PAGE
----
It's Christmas So We'll Stop
2007 saw Frightened Rabbit finally step into public view, with more widespread touring and their acclaimed debut LP ‘Sing The Greys’ made widely available in a revised and significantly revamped form. With their second LP already in the can, recorded by Peter Katis (Mercury Rev, Interpol, The Twilight Sad) and slated for a late Spring release, what better way to round off the year than a limited edition Christmas single bridging the gap between records. ‘It’s Chistmas So We’ll Stop’ is a festive slice of kitchen-sink realism, heart rendingly true, a candid breath of fresh air amongst the glut of commercial excess, knowing and somehow celebrative despite itself. The song also shows a band with an ambition and scope beyond their perceived indie roots, as does the alternate version on the B-side, featuring a 40-piece choir, conducted and arranged by the band themselves.
Scott Rabbit expands: “’It’s Christmas…’ is about people deciding to be pleasant to one another for about a day, regardless of whether or not they actually get along the rest of the year. There's the same fallout after christmas as perhaps a night out where you end up in someone else's bed - the next day, after the drink has worn off and the warm lights are turned off, everything's just as shit as it was the day before and that feeling of comfort disappears. I feel like i have a similar relationship with christmas as i do with booze. Each make me feel nice in a fairly false way, and they are really the only two things i actually spend money on, aside from food. It’s also about that total indulgence period, which always comes with the promise that you'll eat less, drink less and spend less really, really soon... always tomorrow. I feel it’s maybe healthier to live a little more consistently (not that i do), but often humans need excuses to be nice and giving and loving to one another, and Christmas is one of those times, for better or worse’.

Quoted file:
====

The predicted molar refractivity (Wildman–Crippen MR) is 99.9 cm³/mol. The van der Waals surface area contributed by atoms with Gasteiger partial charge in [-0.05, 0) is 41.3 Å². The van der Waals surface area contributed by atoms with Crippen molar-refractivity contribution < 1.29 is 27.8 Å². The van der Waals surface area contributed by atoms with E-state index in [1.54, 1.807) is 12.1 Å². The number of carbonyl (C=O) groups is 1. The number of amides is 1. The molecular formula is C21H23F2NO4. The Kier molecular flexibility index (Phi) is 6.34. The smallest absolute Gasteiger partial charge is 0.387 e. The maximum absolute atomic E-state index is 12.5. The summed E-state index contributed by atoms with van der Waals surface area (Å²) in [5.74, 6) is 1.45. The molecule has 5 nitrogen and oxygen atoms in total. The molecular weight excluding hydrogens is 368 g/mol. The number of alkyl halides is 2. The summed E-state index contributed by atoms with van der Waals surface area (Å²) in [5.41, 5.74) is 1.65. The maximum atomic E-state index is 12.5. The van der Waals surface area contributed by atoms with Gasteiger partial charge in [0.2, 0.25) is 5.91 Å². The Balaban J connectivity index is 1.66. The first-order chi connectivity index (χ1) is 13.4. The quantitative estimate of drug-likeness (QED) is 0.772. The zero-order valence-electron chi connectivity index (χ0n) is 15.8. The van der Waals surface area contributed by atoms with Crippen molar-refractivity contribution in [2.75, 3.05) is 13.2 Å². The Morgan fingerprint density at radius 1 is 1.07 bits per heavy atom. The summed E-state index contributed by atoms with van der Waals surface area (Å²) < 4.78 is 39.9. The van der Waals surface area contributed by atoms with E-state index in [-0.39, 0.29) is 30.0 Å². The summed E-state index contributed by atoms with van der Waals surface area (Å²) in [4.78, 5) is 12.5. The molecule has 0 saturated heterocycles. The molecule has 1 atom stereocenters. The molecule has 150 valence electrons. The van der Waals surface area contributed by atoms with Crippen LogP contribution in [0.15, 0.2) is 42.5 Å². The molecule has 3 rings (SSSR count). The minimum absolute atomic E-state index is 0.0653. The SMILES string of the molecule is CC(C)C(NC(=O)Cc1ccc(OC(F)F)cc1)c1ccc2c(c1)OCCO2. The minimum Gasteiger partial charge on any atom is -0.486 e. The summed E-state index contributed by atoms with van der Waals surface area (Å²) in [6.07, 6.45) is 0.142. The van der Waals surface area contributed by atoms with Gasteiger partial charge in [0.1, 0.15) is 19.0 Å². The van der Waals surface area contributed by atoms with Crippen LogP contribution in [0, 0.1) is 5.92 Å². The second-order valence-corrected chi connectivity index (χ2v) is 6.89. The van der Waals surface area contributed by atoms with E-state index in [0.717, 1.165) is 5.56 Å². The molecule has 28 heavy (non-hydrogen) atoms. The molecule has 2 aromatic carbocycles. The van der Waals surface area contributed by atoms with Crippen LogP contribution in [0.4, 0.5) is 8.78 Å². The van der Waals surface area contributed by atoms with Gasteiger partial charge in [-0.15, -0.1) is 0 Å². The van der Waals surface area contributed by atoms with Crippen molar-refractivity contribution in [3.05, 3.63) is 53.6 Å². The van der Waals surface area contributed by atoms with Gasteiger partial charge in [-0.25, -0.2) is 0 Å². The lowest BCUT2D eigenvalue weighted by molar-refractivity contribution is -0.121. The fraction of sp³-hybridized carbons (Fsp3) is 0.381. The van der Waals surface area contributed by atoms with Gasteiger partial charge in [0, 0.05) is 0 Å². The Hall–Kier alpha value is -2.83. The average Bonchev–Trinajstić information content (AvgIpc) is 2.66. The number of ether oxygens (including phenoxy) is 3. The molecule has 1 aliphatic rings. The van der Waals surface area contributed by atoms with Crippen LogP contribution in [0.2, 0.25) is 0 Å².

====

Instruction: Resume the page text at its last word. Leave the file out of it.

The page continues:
An unconventional three-piece with a defined personality, and a gift for being able to nail a near perfect pop song, Frightened Rabbit convey candid tales of ordinary folk with a wry, acerbic wit via an eloquent, emotive, modern garage-pop aesthetic.
Comprising Scott (vocals, guitar), Billy (guitar, keys), and Grant (Drums, vocals), the origins of the band are rooted in 2003, when Scott began playing solo shows under the name Frightened Rabbit, with his brother Grant joining in 2004, and Billy completing the line-up in 2006. Lyrically ranging from incisive social commentary, to lucid, humourous explorations of interpersonal relationships, Scott’s songs are essentially folk-tinged pop songs with more fervent ambitions. Somewhat atypically there is no bass, but crucially nothing is missing; Billy’s second guitar augments or bolsters Scott’s guitar/vocal hub, or drops an octave to add weight or bottom end. Grant’s drum patterns are alternately or simultaneously physical and adroit, adding accent and eloquence to the score. But primarily, Frightened Rabbit is so much more than a sum of these parts, the band combining together to form something complete, singular and life-affirming.
An incredibly accomplished live outfit, seemingly without any effort whatsoever, their performances at times recall the ragged, muscular energy of emo/punk three pieces such as Sebadoh, but Frightened Rabbit’s ouvre nevertheless harbours a far more universal agenda.